Use of this option in conjunction with copyonwrite is possible, but silly.

Corresponds to the -r option on the command line.

Optional; boolean.

When this option is enabled, nbd-server will use the Socket Direct Protocol (SDP) to serve the export, rather than just IP. This is faster, but requires special hardware (usually something like InfiniBand) and support in the kernel.

Additionally, support for this option must be enabled at compile time, using the --enable-sdp option to the configure script. If this option is found in a configuration file and nbd-server does not have support for SDP, then nbd-server will exit with an error message.

Optional; boolean.

When this option is enabled, nbd-server will call an fsync() after every write to the backend storage. Calling fsync() increases reliability in case of an unclean shutdown of nbd-server; but, depending on the file system used on the nbd-server side, may degrade performance. The use of this option isn't always necessary; e.g., on ext3 filesystems, it is recommended that it is not enabled, since it seriously reduces performance on ext3 filesystems while not importantly impacting reliability.

Optional; boolean.

When this option is enabled, nbd-server will use sparse files to implement the copy-on-write option; such files take up less space then they appear to, which allows nbd-server to handle the file as if it was just as large as the block device it's for.

If this option is disabled, nbd-server will map every newly written block to the end of the copy-on-write file, which means that nbd-server will have to lseek(2) to the right position after every 4096-byte block.

Using this option may be faster when much is being written during a connection.

Optional; integer; default 0

How many seconds a connection may be idle for this export. When a connection is idle for a longer time, nbd-server will forcibly disconnect the connection. If you specify 0 (the default), then a connection may be idle forever.

Corresponds to the -a option on the command line

Optional; string; default "ipliteral"

Defines the style of virtualization. Virtualization allows one to create one export that will serve a different file depending on the IP address that is connecting. When virtualization is There are three types of virtualization that nbd-server supports:

No virtualization. Will attempt to open the filename as it was written, even if it contains '%s' in the name.
nbd-server will look for the literal string '%s' in the exportname, and replace it by the IP address of the connecting host in dotted-quad notation. The string that results from this transformation will be used as an absolute pathname that nbd-server will attempt to open. As an example, if a client connects from and exportname is specified as /export/%s, then nbd-server will attempt to serve /export/
Same as above, except that nbd-server will replace the dots in the IP address by forward slashes ('/'); in the same example, nbd-server would open /export/192/168/1/100 instead.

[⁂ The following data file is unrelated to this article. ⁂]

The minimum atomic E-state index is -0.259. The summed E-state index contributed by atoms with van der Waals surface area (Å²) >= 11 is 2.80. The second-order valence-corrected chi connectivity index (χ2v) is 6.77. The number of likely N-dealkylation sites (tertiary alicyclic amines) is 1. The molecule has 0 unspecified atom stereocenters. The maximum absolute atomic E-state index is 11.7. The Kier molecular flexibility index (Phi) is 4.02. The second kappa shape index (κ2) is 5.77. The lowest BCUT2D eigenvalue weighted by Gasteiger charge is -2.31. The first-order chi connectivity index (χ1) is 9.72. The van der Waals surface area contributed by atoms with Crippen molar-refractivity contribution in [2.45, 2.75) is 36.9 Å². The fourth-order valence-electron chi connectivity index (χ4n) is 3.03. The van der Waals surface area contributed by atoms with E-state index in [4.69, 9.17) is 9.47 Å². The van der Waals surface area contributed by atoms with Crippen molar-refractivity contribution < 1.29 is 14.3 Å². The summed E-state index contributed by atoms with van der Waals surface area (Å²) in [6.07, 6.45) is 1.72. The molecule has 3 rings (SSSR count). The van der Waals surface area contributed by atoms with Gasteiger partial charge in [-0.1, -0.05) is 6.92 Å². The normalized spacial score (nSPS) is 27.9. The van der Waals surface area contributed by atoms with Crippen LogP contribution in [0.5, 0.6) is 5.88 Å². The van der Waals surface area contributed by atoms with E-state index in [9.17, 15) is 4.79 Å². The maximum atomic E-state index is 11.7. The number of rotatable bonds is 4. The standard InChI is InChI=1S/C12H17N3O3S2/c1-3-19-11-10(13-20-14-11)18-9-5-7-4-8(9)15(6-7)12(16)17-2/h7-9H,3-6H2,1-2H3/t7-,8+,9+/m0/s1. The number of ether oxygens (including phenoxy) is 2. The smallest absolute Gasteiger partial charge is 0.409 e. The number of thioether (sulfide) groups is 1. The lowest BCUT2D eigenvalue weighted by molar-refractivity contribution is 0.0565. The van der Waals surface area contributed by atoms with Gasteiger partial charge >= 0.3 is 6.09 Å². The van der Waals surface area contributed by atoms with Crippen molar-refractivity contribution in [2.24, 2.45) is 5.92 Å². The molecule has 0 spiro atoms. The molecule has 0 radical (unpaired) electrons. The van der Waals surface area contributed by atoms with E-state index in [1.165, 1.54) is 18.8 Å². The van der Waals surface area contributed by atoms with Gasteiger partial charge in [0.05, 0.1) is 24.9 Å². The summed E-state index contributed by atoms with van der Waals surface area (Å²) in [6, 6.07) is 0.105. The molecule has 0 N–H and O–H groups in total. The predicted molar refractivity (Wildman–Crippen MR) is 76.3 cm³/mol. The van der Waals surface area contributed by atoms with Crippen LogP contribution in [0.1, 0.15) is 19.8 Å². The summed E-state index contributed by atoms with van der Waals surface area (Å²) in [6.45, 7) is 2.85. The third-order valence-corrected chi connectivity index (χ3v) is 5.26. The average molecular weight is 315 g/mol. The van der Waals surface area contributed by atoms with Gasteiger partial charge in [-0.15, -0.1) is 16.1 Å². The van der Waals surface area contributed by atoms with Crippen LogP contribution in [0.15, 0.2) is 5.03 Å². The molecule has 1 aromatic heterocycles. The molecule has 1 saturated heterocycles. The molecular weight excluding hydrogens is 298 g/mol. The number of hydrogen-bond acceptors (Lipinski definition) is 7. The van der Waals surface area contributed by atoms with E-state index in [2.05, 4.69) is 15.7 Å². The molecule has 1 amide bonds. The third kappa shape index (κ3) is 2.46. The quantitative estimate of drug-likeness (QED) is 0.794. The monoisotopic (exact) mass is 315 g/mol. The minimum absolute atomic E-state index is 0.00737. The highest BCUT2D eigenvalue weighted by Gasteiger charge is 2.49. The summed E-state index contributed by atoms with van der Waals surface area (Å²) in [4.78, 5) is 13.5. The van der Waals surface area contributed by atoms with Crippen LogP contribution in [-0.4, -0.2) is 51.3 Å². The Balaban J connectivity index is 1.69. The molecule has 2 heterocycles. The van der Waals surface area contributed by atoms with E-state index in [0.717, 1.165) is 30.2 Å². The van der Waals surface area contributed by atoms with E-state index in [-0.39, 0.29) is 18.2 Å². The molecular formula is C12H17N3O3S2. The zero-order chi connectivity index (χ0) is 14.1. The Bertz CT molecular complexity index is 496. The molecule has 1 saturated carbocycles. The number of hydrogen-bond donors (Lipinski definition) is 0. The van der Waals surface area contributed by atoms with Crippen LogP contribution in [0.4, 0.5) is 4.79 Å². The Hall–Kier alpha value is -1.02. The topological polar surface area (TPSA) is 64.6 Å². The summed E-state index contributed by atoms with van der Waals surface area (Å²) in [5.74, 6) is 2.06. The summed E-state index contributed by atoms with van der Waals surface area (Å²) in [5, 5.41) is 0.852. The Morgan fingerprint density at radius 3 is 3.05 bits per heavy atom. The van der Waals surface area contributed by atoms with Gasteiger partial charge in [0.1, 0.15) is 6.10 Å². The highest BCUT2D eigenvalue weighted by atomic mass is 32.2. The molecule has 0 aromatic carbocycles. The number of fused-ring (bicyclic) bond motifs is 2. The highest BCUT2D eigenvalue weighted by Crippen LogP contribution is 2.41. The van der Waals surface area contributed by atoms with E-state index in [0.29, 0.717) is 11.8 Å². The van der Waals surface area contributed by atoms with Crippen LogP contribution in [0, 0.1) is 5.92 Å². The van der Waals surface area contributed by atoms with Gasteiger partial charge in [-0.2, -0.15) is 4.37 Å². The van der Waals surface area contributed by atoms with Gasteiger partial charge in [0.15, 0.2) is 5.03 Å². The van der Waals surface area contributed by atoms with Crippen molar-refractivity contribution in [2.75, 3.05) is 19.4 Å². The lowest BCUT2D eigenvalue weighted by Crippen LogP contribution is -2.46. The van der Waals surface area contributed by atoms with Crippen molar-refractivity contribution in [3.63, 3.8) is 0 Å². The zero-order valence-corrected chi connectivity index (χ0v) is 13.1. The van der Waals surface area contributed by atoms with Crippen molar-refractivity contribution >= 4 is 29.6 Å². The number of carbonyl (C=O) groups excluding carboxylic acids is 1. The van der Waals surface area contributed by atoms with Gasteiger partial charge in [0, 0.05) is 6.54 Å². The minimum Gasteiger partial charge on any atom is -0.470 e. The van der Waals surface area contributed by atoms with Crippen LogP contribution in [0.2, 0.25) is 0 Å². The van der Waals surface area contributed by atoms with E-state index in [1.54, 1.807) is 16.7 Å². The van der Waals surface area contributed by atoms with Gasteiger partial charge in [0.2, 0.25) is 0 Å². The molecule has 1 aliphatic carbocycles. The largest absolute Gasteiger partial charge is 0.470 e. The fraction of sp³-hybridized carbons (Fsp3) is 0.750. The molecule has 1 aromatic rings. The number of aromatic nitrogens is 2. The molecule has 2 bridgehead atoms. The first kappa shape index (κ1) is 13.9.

This option requires one to add a space and a number after it. nbd-server will use the number as a network mask in CIDR style, and use that as a hash cutoff point. In the above example, if virtstyle has been specified as cidrhash 16, then nbd-server will try to open /export/; if virtstyle were specified as cidrhash 26, then nbd-server will try to open /export/
Optional; string

If specified, then this command will be ran after a client has connected to the server (and has been accepted), but before the server starts serving. If the command contains the literal string '%s', then this string will be replaced by the filename of the file which nbd-server wants to export.

This is useful to create export files on the fly, or to verify that a file can be used for export, to write something to a log file, or similar.

If the command runs with a non-zero exit status, then nbd-server will assume the export will fail, and refuse to serve it.

Optional; string

If specified, then it is assumed to be a command that will be ran when a client has disconnected. This can be useful to clean up whatever prerun has set up, to log something, or similar.

If the literal string '%s' is present in the command, it will be replaced by the file name that has just been closed.

In contrast to the prerun option, the exit state of postrun is ignored.


nbd-server (1), nbd-client (8), http://nbd.sourceforge.net/roadmap.html


The NBD kernel module and the NBD tools were originally written by Pavel Machek (pavel@ucw.cz)

The Linux kernel module is now maintained by Paul Clements (Paul.Clements@steeleye.com), while the userland tools are maintained by Wouter Verhelst (<wouter@debian.org>)

On The Hurd there is a regular translator available to perform the client side of the protocol, and the use of nbd-client is not required. Please see the relevant documentation for more information.

This manual page was written by Wouter Verhelst (<wouter@debian.org>) for the Debian GNU/Linux system (but may be used by others). Permission is granted to copy, distribute and/or modify this document under the terms of the GNU General Public License, version 2, as published by the Free Software Foundation.


A simple nbd-server configuration file would look like this:

           exportname = /export/blkdev
           port = 12345

For increased security, one might want to create an authorization file, and set the UID and GID to run as:

           user = nbd
           group = nbd
           exportname = /export/blkdev
           port = 12345
           authfile = /etc/nbd-server/allow

With /etc/nbd-server/allow containing the following: